As we’ve seen time and again, comic book creators continually drop their superheroes into the hearts of real world crises. Whether it’s Captain America punching out Hitler, or Dr. Manhattan blowing up the Vietnamese for President Nixon, or even Dr. Doom crying at Ground Zero, superheroes always seem to get drafted into our real life struggles. Goofy Peter Parker bully Flash Thompson loses his legs in Iraq. Tony Stark builds his Iron Man suit in response to an attack during the Korean War. President Reagan sends Superman to end the Batman problem once and for all. This trend has existed throughout the entire history of superhero comics.
Why? Think of other fantastical genres. Sci-fi. Fantasy. There are always examples to the contrary, but these other speculative characters rarely encounter real life crises like 9/11 or World War II. What is it about superheroes that writers keep trying to use them to solve our real life problems? For as easy as it is to imagine Captain America fighting in Iraq, it’s as difficult to imagine Luke Skywalker or Harry Potter doing the same.
For this paper, you will explore why superheroes are continuously dragged into the real world to solve our actual problems. What separates characters like Superman and Dr. Manhattan from Master Chief and Frodo Baggins when it comes to their ability to enter our worlds? Over seven pages, you will come up with an answer to this question. You are required to use AT LEAST five sources. One must be Watchmen or The Comic Book History of Comics. Two must be comic books or graphic novels you find on your own. Another two must be critical sources. We’ll discuss in class how to find these sources. Make sure that when you’re discussing comics you’re using the language and vocabulary put forth by Scott McCloud in Understanding Comics.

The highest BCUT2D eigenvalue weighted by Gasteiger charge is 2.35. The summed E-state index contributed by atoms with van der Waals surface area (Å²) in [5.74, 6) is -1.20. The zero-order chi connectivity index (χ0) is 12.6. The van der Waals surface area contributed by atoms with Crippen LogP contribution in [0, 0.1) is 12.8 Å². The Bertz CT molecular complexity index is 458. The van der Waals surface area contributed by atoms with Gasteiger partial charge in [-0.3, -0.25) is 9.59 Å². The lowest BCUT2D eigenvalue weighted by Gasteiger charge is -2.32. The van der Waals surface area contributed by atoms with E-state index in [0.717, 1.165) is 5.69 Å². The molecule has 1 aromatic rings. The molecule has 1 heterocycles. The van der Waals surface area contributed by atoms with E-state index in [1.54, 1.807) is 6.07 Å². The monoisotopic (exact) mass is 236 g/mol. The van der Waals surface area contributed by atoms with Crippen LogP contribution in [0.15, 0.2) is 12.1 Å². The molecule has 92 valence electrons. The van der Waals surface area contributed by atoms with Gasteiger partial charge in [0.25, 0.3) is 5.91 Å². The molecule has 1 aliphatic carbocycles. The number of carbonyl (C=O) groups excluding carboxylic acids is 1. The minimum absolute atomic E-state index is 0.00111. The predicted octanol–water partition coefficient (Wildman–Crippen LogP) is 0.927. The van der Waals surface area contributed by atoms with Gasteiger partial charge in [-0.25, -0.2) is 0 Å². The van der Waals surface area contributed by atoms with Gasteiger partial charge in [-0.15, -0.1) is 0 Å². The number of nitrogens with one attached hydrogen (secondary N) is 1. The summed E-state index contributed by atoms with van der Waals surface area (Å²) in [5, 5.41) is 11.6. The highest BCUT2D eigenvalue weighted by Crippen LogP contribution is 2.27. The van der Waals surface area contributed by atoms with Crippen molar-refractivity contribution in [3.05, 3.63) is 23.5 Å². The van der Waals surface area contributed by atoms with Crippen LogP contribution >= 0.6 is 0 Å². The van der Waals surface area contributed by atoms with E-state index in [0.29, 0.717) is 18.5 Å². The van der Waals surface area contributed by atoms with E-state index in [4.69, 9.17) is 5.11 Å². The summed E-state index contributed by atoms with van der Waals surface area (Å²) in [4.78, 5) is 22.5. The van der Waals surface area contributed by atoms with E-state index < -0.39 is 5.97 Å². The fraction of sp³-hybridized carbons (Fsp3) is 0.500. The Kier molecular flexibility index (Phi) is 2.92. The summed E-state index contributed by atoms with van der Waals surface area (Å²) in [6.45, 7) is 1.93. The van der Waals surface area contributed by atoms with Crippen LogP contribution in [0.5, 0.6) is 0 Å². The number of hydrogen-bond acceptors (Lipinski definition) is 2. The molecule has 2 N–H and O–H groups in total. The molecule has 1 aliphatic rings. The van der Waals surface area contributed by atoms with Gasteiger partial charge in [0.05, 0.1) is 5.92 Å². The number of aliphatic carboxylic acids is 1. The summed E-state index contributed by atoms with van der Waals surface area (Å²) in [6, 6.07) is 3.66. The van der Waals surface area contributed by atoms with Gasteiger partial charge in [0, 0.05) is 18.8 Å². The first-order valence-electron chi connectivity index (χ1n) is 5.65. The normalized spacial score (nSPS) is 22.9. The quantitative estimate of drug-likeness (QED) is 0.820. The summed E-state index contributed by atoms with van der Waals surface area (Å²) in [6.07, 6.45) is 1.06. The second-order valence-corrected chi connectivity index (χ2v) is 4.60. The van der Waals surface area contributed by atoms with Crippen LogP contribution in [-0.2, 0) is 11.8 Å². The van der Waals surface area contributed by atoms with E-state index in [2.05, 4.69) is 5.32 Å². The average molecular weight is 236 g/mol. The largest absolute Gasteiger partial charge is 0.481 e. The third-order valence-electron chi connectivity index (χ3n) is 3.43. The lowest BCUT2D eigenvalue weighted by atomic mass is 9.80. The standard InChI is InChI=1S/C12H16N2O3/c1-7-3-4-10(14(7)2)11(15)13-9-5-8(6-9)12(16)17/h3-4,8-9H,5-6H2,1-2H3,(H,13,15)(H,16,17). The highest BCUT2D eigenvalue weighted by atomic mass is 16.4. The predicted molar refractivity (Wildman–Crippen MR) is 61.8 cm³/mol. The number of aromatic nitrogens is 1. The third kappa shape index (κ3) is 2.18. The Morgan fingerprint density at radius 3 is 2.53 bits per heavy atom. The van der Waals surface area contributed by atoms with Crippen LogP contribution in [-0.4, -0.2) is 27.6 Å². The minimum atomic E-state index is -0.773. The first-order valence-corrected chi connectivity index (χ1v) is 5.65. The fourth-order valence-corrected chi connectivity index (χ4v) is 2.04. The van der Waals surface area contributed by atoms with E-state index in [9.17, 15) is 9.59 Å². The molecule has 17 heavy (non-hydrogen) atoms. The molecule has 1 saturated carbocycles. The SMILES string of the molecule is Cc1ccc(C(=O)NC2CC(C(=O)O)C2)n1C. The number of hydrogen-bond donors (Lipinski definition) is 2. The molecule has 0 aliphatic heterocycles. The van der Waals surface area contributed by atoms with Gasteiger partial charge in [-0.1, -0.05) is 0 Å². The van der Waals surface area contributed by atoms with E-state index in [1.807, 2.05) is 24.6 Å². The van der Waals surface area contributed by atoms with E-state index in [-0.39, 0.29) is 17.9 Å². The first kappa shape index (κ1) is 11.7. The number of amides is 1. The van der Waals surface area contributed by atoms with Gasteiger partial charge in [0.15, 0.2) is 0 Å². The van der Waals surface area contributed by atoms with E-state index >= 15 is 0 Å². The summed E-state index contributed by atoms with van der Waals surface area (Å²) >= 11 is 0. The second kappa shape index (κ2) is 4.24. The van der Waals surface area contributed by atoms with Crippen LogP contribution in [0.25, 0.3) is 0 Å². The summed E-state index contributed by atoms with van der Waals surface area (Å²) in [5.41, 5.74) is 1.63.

Over the course of the semester, we’ve discussed a wide variety of sequential art, everything from textbooks that explore the very limits of the medium to a book where Robert Oppenheimer leads a rag tag group of Nazi-murdering super scientists. We’ve seen the reworking of the superhero, comics as memoirs, war fables, and even the prestige graphic novel. Yet there is always that lingering doubt: are comic books valid? Are they worthy of study in the same way that a masterpiece of a novel is worthy of study?
For this paper, you will form an argument for how/if sequential art can be a viable tool for various disciplines within the university. Comic books have only been seen as entertainment suitable for adults in the last few years. Can they be as useful to the university as prose books? Are the works of Ed Brubaker and Art Spiegelman proof that graphic novels should be covered more thoroughly in English departments? Does Persepolis make a good case for allowing the graphic novel entry into journalism classes? Would the referential works of Criminal: Last of the Innocent and The Manhattan Projects function better in a Pop Culture seminar?
Limit yourself to a single discipline. There are many educators and thinkers who believe that comics books have no place in the university. There are many that do. Find their work and choose a side and develop your argument over ten full pages. For this paper you will need AT LEAST six sources. Three must be books we read in the second half of the course—everything post-Watchmen. And another three must be critical sources you find on your own. As always, make sure that when you’re discussing comics you’re using the language and vocabulary put forth by Scott McCloud in Understanding Comics.
On Saturday, September 17th I’ll complete a huge personal goal of mine by returning to Susquehanna University to do a reading! It’s the 15th anniversary of the Writers Institute and to celebrate, there’s going to be a reunion and reading at 5pm in the Degenstein Gallery during homecoming. Gary Fincke will be there! Tom Bailey will be there! And the lineup is extremely impressive.
I’m so humbled to be reading with this group and at Susquehanna no less. So if you’re around Central PA next month, definitely make it a point to drive down to the gorgeous campus. There will be readings. There will be homecomings. There will be mayhem.